For the first few weeks you will be hungry and it may feel like you’re starving, but you aren’t. After a while your body will adjust and it will be much easier to stick to the diet without feeling strong hunger.

You need to want to do it though. I’d be more than happy to help you develop a plan. Back when I was a teen I was kinda fat (roughly 230 pounds at my peak) and lost a bunch of weight in high school. Now, I carefully manage my weight through diet and exercise. Just recently I dropped 6-8 pounds I’d put on over the prior year. Once I started properly counting calories and stuck to my calorie limit the weight fell off.

Like everything else, I keep a chart of my monthly weight ranges for reference. Here’s the last 4 years:

11-E95-F5-B-213-F-4282-8747-2974-EB061-B4-F.png


Finally, I would strongly encourage you to start watching episodes of My 600 Pound Life, Secret Eaters (UK), and Supersize vs. Superskinny (UK). These shows, while certainly part of that reality television genre, are helpful in that they can provide some closer-to-first-hand insights on the trouble people encounter trying to lose weight, and the common misconceptions people have. My favorite part about Secret Eaters is that almost everyone has the same story you have "I barely eat anything and I'm still fat!" and in every single instance it is shown that, no, they don't barely eat anything. The premise of the show is that cameras are installed in these peoples homes and, unbeknownst to them, private investigators follow them everywhere to corroborate their food journal they keep as part of the show. In every instance, when their food journal showed a calorie deficit and it was corroborated, these people actually lost weight. It was only when they ate things they didn't log, or lied in their journals, that they didn't lose weight. The other shows are helpful for other reasons. Please please please watch these shows...they can really help motivate you.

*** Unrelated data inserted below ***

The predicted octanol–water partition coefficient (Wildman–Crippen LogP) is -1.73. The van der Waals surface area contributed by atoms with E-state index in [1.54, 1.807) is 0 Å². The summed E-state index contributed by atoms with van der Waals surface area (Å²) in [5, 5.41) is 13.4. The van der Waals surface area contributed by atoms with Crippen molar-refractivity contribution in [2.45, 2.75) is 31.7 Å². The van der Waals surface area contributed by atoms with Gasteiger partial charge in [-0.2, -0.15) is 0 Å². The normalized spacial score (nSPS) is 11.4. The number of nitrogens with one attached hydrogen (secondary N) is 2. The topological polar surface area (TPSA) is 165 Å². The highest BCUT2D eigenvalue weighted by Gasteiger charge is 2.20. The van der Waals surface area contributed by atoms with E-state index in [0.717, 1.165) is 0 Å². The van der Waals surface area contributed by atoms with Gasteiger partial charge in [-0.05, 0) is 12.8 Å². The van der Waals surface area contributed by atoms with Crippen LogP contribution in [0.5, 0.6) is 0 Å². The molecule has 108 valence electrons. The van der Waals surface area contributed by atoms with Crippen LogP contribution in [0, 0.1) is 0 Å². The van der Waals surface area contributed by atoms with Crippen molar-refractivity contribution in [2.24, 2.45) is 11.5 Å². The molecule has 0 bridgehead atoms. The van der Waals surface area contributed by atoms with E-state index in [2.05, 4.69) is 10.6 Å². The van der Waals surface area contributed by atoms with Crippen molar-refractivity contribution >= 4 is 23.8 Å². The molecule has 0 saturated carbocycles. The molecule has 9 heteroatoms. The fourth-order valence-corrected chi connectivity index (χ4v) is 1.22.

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When I was using a calorie calculator (MFP) it calculated how much your body needs to run based on height, current weight, gender, and age. So it did not place me at 1500 calories as my limit, but a lot higher. As well as calculating net calories based on exercise. I manually adjusted my caloric limit down to 1500. Also, I haven't drank since april 17th. I use a fitbit tracker to track my steps, keeping in mind of the 25% error margin, or ~600 calories of error. According to fitbit, I burn on average 3036 calories a day.

Since quitting drinking, my resting heart rate has gone down by 10. But my weight has stayed pretty much the same. So my next goal is to cut out sugar, and carbs. Especially artificial sugars, and since a recent study was released saying its worse than sugar lol.

Ill post results beginning of august.
 

Vendrah

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I had read the whole thread and its not like that I have much to contribute here.

I am somewhat overweight, not as much as some people here. Sadly, I have been that for many years.

I had tried a lot of stuff, and sadly I havent yet really found a super effective method, just a somewhat effective method that I have been not been able to apply it again lately.